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Student and Child

Graduating with a child in tow

Munich, 07/05/2013

Caring for a child while taking a degree is a challenge, but it can also be a great motivator. In fact, many couples now decide to start a family before they graduate, and LMU does much to make life easier for students with children.

- Foto: ajb / LMU

About 2,000 students at LMU have children to look after. “But each one’s situation is unique,” says Dr. Hildegard Adam, Head of the Student and Child section in the Central Student Advisory Office. “For many of them the double burden is a source of anxiety that may sometimes become more akin to panic. But we also have couples who come by in search of information, regarding leaves of absence, financial matters and LMU services – before deciding to have a child.” Young couples generally are increasingly willing to make the conscious commitment to a long-term partnership, a stable relationship and early marriage, and this pattern also holds for university students. “There does seem to be a growing desire for family life.” Indeed, students now often consciously decide to combine the two, taking a degree course and bringing up a child at the same time. “They wish to have children while they are young – and see their spell at university as a better time in which to raise a child than later, after they have embarked on a full-time career.” And women who already have a primary degree often return to university to do a Master’s course when they have started a family.

First-hand knowledge, qualified advice

Four female students work side by side with Dr. Adam in the Student and Child Office at Ludwigstraße 27, and another half-time position has just been approved, funded from resources provided for Lehre@LMU. The team holds a series of afternoon information sessions at the beginning of each lecture term, and similar meetings, though a smaller scale, are scheduled during the semester. All of the student staff-members themselves have children. So they have first-hand knowledge of the problems faced by students who are also parents, and can offer qualified advice to callers who contact them on the Student and Child hotline. They also respond to inquiries submitted by e-mail. Furthermore, an online forum is now available, which can be accessed with one’s personal campus identifier, where students with children can report on their experiences, exchange views and pick up tips and information from the LMU team. If necessary, face-to-face meetings can also be arranged.

Parenting students also have access via a dedicated code to the Parent-and-Child room (A 027) in the Main Building. The facility has just been reopened after extensive renovation, and now greets visitors in welcoming tones of orange. Here one can find bottle-heaters, a sofa, toys and even a buggy. Apart from the the approximately 30 nappy-changing stations and nursing areas on campus, the Parent-and-Child room is the only resource of its kind at the University. However, students with children can also get together and become acquainted on other occasions, such as the Family Breakfasts for mothers and fathers in the Mensa cafeteria.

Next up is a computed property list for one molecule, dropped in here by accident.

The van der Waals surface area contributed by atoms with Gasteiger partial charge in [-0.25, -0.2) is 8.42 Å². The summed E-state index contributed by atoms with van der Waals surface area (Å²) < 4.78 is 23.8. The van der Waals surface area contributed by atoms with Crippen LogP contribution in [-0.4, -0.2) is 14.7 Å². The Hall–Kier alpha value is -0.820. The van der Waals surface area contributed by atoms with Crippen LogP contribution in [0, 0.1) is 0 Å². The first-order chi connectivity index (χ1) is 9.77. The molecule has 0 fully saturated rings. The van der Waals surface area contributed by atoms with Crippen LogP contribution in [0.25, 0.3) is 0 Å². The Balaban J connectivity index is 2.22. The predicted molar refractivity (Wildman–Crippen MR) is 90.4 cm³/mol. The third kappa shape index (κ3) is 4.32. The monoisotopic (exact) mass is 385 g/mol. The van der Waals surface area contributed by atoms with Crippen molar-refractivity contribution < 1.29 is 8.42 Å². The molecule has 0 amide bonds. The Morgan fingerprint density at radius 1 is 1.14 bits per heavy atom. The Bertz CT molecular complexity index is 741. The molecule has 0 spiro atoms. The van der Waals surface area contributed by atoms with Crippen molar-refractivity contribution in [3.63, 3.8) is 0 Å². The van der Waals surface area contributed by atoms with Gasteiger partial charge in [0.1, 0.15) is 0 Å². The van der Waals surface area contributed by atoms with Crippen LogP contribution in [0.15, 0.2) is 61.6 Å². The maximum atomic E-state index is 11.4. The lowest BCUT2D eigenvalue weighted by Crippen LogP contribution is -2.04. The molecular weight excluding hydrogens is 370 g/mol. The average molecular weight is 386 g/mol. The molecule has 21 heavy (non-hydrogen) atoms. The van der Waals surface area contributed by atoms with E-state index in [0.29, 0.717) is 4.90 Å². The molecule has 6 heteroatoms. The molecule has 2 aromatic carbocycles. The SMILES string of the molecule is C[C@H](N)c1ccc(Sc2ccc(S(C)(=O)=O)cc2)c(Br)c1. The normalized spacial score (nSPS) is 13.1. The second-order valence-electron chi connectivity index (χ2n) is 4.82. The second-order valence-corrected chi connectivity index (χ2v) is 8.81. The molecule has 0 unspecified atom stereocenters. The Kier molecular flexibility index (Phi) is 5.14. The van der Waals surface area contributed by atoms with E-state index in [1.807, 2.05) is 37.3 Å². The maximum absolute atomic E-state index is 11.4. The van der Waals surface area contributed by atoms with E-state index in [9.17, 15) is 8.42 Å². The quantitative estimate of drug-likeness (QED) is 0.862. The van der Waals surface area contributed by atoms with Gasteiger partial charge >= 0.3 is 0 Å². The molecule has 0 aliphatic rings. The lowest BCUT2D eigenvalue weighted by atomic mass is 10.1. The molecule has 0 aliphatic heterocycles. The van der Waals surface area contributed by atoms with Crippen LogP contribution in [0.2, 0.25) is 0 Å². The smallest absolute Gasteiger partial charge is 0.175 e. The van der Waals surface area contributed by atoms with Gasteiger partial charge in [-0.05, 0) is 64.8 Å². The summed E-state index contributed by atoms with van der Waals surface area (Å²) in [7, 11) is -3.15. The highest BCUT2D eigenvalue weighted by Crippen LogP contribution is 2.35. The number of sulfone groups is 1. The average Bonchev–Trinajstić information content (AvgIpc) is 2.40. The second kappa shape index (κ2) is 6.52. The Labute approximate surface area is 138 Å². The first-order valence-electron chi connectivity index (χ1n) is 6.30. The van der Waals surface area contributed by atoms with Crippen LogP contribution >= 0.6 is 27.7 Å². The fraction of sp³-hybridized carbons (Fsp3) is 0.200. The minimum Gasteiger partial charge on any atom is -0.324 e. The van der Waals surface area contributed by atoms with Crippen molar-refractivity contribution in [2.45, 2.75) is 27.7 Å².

Don’t wait too long!

In Bavaria, students with children can apply for a leave of absence of up to six semesters. And unlike those on leaves granted on other grounds, one is still free to attend seminars and practicals or even take exams. – And such classes are not added to one’s official semester count. However, Dr. Adam recommends that young mothers, in particular, should not delay their return to regular studies for too long after having given birth – even if one only comes back for one or two courses to begin with. “Otherwise there is a risk of hesitating for so long that one develops an aversion to returning to university at all,” she says.

In the past, many degree courses in the Humanities offered quite flexible conditions that made it relatively easy to reconcile the demands of raising a family with those of taking a degree. However, since the implementation of the Bologna Process, this no longer holds to the same extent. “If a child happens to fall ill shortly before an exam,” says Dr. Adam, “the student can no longer make the necessary arrangements directly with the examiner concerned, but must apply to the Examinations Office. The legal framework is more restrictive than it used to be.” And in the summer dates for the completion and submission of home assignments often coincide with periods in which many crèches are closed for the holidays.

LMU offers special workshops for parents, which are designed to help them to meet the demands of their everyday round between cradle and campus by teaching them basic skills in time management and the effective organization of their academic work schedules. A one-day workshop in September, “Erst Studium mit Kind – dann Karriere mit Familie?”, provides coaching in career planning for those who have become parents as students and will later face the task of pursuing a career with a family to look after. And a new mentoring program called tandemPLUS will specifically address the needs of students who must shoulder family responsibilities. Based on an idea proposed by LMU’s Women’s Representative Dr. Margit Weber, tandemPLUS will get underway next term, initially as a pilot project. The idea behind the project is that students who are pregnant, and those who must care for children or aged or disabled relatives should be able to call on the specialist expertise and organizational support of more experienced students of their own subject.

For further information, see the Studieren mit Kind page on the LMU website or the Student Union's website.

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